It is well known, although not widely advertised, that France’s diplomatic and defense apparatus are still riddled with a great many neocons – the genuine article, influential people in thrall to the PNAC project. Macron may signal a willingness to nurture France-US strategic links, but not under constraint, and he seems to have initiated a purge of such elements.

    If Gen. de Villiers – an avowed rightist, brother to the loony politician of the same name – was part of this, he may have been on Macron’s hit list from the start. Yet simply dismissing him (not renewing his assignment) would have smacked of the spoil system, not a French thing.

    So the bizarre outing of a supposedly secret Parliamentary testimony, with its strong wording, might have been engineered. Observe how, literally minutes after his resignation, a well respected officer was given his job. No improvisation there.

    And yes, this is only speculation.


    • Patrice Ayme Says:

      Interesting speculation. That would correspond to the curious Macron-Putin relationship. Macron opened himself to Putin, then chastised him, and Putin played the game as if he had been a bad boy who was just caught raiding the cookie jar. Macho man spanked by the little boy… In the USA, the Russia-Trump story has gone beyond weird. Not just what the trump family did, but what Congress is doing: they found a way to block Trump and regain control…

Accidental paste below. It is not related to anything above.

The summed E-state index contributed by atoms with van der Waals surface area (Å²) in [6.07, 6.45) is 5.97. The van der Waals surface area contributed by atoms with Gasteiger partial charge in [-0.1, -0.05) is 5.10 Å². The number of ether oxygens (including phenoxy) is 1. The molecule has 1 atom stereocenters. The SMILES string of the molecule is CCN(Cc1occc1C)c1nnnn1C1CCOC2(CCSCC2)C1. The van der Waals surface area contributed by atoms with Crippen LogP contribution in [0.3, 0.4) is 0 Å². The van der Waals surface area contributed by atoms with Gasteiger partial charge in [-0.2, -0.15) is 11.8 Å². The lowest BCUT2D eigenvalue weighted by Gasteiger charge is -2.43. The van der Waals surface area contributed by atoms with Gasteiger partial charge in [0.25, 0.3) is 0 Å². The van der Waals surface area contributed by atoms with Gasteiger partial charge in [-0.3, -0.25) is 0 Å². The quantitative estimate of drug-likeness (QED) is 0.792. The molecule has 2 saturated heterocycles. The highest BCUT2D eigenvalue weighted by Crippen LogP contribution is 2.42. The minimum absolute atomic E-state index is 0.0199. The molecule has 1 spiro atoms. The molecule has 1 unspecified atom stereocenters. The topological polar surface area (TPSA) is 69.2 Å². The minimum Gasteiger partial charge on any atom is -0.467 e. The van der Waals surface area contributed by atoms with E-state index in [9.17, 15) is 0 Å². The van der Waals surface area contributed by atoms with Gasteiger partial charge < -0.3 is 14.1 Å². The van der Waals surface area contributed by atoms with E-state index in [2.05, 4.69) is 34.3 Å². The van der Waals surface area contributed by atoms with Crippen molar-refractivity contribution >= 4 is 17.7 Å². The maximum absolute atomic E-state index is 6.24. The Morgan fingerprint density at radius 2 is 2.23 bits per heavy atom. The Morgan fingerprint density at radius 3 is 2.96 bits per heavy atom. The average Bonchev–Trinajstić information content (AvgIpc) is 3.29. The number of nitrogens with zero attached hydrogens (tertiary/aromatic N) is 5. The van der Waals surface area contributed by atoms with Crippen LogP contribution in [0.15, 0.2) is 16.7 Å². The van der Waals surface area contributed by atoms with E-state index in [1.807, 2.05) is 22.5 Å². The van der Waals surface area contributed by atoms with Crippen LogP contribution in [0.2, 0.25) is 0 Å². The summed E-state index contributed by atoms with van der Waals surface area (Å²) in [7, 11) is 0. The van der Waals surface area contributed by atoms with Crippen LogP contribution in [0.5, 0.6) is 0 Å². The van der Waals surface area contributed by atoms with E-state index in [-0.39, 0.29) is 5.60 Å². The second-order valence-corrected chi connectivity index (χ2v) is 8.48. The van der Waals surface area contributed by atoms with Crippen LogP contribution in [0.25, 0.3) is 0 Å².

PNAC? The Project for the New American Century (PNAC) was a neoconservative think tank focused on United States foreign policy. It was established as a non-profit educational organization in 1997, and founded by talking head William Kristol and historian Robert Kagan. PNAC’s stated goal was “to promote American global leadership.” The organization stated that “American leadership is good both for America and for the world,” and sought to build support for “a Reaganite policy of military strength and moral clarity.

      By 2006, PNAC had become too obvious, quaint and obsolete, as full blown plutocracy was on. Led by Nancy Pelosi (“Democrat”, hahaha)…

      So let me understand. Macron wants to become independent of the USA? The “Deep State” USA (in contrast to the Trump USA…) So Macron would be on the Trump side, no more PNAC?

      Your comments are always very appreciated, please keep them coming….


  2. gmax Says:

    This is all sick. You can put all the smiley face you want, Rihanna is just a showgirl, without any education, Harvard probably gave her a dostorate. I am a showgirl myself I have nothing against us showgirls, but this is not democracy. At least she had the good taste to put horrible baggy clothes to go see Macron, to hide her charms